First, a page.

As Canadians in lockdown became aware that their purchasing habits could affect their community, a shift began to occur. Since the pandemic began, two-thirds of consumers (67%) have reassessed their buying habits (as reported in our first article). This has likely inspired SMEs to respond in kind by augmenting their sustainable practices to meet demand; 36% of managers report increasing CSR programs since the COVID-19 pandemic began.

From the decision-makers who have increased sustainable measures:

  • 38% augmented environmental efforts such as recycling programs.
  • 36% increased socially equitable efforts such as D&I initiatives.
  • 26% increased economically sustainable efforts such as incentivizing sustainable measures.

When asked whether they would continue these initiatives post-pandemic, the majority of managers (72%) said they will. A further 26% of manager respondents said that they will not only keep CSR initiatives in place but increase investments in that area. Only 2% of respondents report a plan to decrease their corporate sustainability efforts after the pandemic, which shows that the grand majority of business leaders are aware that these changes in consumer expectations are here to stay.

Employees are vital in implementing sustainable practices

Company decision-makers may have the final say in whether CSR initiatives are adopted, but employees have proved themselves to be important collaborators when it comes to corporate sustainability. Over 86% of respondents in managerial positions report that their employees have proposed sustainability measures, over 53% of which were implemented.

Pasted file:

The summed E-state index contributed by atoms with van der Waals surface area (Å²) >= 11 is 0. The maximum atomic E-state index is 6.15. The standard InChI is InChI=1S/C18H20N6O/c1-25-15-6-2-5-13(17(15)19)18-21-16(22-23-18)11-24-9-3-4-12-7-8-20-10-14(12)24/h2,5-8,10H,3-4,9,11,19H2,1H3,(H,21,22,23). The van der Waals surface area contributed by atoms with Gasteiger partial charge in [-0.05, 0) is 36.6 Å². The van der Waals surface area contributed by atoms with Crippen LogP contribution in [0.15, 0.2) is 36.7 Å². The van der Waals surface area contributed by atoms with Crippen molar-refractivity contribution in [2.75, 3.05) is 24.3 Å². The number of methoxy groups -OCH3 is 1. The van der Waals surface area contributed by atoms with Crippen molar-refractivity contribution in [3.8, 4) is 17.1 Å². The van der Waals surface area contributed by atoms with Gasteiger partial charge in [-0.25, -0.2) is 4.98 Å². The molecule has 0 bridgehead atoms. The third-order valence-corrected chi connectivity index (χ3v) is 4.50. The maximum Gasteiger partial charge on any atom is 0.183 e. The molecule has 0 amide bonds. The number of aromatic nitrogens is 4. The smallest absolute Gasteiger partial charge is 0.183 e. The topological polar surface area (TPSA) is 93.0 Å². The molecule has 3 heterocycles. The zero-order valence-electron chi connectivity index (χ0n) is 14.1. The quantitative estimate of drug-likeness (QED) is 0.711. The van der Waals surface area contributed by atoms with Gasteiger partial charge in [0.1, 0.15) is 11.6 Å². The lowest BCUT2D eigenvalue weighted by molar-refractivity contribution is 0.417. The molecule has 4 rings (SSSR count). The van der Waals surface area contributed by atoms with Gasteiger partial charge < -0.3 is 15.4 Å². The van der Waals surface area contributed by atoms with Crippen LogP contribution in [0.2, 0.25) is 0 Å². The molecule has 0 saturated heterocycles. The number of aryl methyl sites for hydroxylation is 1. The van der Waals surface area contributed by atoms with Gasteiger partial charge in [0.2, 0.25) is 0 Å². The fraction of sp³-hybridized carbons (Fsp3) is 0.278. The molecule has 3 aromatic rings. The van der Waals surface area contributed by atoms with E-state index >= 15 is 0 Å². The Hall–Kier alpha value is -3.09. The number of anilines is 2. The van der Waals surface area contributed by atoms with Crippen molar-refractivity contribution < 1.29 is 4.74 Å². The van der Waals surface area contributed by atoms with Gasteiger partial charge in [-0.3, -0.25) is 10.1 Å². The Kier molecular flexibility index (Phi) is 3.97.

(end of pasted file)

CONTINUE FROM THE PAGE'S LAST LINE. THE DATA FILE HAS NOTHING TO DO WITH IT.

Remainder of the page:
Focusing on SMEs’ capacity to launch sustainable measures, we found that only 31% reported having a sustainability team in place. For those lacking a dedicated team, 24% made leadership positions responsible for CSR programs, while 17% report assigning those duties to the HR department.

Most SMEs rely on software to help CSR efforts

Most respondents to the survey (62%) use software to support and measure their sustainable efforts. Given that 17% of leaders said that the main obstacle in implementing a CSR program is the difficulty of measuring the return on investment (ROI), software is an important asset for any company-led initiative. 

The most common software used by respondents to aid their CSR initiatives are:

  • Remote work software (cited by 12% of respondents) could help work-from-home policies that reduce the carbon emissions potentially caused by travelling to the office.  
  • Supply chain management software (11%) digitizes the flow of business materials, making inefficient practices evident.